Adding an Extended Stored Procedure to SQL Server
This feature will be removed in a future version of Microsoft SQL Server. Do not use this feature in new development work, and modify applications that currently use this feature as soon as possible. Use CLR Integration instead.
A DLL that contains extended stored procedure functions acts as an extension to SQL Server. To install the DLL, copy the file to a directory, such as the one that contains the standard SQL Server DLL files (C:\Program Files\Microsoft SQL Server\MSSQL12.0.x\MSSQL\Binn by default).
After the extended stored procedure DLL has been copied to the server, a SQL Server system administrator must register to SQL Server each extended stored procedure function in the DLL. This is done using the sp_addextendedproc system stored procedure.
The system administrator should thoroughly review an extended stored procedure to ensure that it does not contain harmful or malicious code before adding it to the server and granting execute permissions to other users. Validate all user input. Do not concatenate user input before validating it. Never execute a command constructed from unvalidated user input.
The first parameter of sp_addextendedproc specifies the name of the function, and the second parameter specifies the name of the DLL in which that function resides. It is recommended that you specify the complete path of the DLL.
Existing DLLs that were not registered with a complete path will not work after upgrading to SQL Server 2005 or later. To correct the problem, use sp_dropextendedproc to unregister the DLL, and then reregister it with sp_addextendedproc, specifying the complete path.
The name of the function specified in
sp_addextendedproc must be exactly the same, including the case, as the function's name in the DLL. For example, this command registers a function
xp_hello, located in a dll named
xp_hello.dll, as a SQL Server extended stored procedure:
sp_addextendedproc 'xp_hello', 'c:\Program Files\Microsoft SQL Server\MSSQL13.0.MSSQLSERVER\MSSQL\Binn\xp_hello.dll';
If the name of the function specified in
sp_addextendedproc does not exactly match the function name in the DLL, the new name will be registered in SQL Server, but the name will not be usable. For example, although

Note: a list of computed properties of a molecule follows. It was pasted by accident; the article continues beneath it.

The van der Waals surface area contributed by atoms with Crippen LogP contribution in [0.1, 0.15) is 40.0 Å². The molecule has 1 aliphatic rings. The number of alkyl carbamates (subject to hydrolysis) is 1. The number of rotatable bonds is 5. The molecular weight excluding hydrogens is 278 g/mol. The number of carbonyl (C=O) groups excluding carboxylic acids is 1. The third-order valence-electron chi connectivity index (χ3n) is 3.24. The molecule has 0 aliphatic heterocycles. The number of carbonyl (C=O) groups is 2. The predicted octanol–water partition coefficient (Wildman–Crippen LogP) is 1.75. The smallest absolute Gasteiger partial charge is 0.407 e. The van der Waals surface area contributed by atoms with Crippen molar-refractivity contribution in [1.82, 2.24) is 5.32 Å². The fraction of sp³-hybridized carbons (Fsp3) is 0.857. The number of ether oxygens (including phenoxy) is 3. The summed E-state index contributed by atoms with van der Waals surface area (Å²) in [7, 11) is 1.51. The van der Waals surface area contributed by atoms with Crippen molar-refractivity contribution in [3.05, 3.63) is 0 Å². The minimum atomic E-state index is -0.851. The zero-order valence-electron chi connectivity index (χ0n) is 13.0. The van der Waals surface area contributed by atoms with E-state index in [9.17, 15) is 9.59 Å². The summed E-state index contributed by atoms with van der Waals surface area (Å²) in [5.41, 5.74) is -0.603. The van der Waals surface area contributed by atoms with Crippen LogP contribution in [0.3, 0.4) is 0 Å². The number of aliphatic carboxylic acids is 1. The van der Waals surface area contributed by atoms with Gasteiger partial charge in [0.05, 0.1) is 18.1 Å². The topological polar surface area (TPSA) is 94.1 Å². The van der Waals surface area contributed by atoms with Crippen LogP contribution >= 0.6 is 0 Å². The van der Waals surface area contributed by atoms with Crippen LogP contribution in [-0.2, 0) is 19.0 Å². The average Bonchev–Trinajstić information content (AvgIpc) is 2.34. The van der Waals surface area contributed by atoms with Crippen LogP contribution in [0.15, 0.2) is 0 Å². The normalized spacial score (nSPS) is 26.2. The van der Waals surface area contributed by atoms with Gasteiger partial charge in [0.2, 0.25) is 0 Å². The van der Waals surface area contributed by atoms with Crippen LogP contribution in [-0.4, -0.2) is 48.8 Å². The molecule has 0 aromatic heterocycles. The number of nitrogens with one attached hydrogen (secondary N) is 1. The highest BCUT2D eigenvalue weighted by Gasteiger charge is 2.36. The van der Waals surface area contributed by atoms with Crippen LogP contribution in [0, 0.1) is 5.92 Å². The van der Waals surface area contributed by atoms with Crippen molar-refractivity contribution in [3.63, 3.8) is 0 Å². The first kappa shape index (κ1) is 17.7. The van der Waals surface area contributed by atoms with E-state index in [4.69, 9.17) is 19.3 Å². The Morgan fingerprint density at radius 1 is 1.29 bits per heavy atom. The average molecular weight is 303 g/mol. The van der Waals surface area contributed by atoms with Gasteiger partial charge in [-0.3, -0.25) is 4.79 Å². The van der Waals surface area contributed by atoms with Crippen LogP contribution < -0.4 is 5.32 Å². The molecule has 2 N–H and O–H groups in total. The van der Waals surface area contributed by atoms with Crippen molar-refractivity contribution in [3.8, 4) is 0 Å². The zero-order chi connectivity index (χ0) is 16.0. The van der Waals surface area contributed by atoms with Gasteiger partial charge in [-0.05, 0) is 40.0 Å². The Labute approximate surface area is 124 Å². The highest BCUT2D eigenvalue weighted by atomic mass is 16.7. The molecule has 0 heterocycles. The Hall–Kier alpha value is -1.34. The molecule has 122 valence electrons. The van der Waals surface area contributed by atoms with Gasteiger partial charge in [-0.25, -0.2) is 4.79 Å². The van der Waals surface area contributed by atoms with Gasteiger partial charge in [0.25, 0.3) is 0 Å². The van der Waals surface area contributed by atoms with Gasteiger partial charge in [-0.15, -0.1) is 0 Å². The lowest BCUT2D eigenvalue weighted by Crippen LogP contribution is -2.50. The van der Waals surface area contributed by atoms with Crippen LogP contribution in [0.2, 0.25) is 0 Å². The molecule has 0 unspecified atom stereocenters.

xp_Hello is registered as a SQL Server extended stored procedure located in
xp_hello.dll, SQL Server will not be able to find the function in the DLL if you use
xp_Hello to call the function later.
--Register the function (xp_hello) with an initial upper case sp_addextendedproc 'xp_Hello', 'c:\xp_hello.dll'; --Use the newly registered name to call the function DECLARE @txt varchar(33); EXEC xp_Hello @txt OUTPUT; --This is the error message Server: Msg 17750, Level 16, State 1, Procedure xp_Hello, Line 1 Could not load the DLL xp_hello.dll, or one of the DLLs it references. Reason: 127(The specified procedure could not be found.).
If the name of the function specified in
sp_addextendedproc matches exactly the function name in the DLL, and the collation of the SQL Server instance is case-insensitive, the user can call the extended stored procedure using any combination of lower- and upper-case letters of the name.
--Register the function (xp_hello) sp_addextendedproc 'xp_hello', 'c:\xp_hello.dll'; --The following will succeed in calling xp_hello DECLARE @txt varchar(33); EXEC xp_Hello @txt OUTPUT; DECLARE @txt varchar(33); EXEC xp_HelLO @txt OUTPUT; DECLARE @txt varchar(33); EXEC xp_HELLO @txt OUTPUT;
When the collation of the SQL Server instance is case-sensitive, SQL Server will not be able to call the extended stored procedure -- even if it was registered with exactly the same name and collation as the function in the DLL -- if the procedure is called with a different case.
--Register the function (xp_hello) sp_addextendedproc 'xp_hello', 'c:\xp_hello.dll'; --The following will result in an error DECLARE @txt varchar(33); EXEC xp_HELLO @txt OUTPUT; --This is the error Server: Msg 2812, Level 16, State 62, Line 1
It is not necessary to stop and restart SQL Server.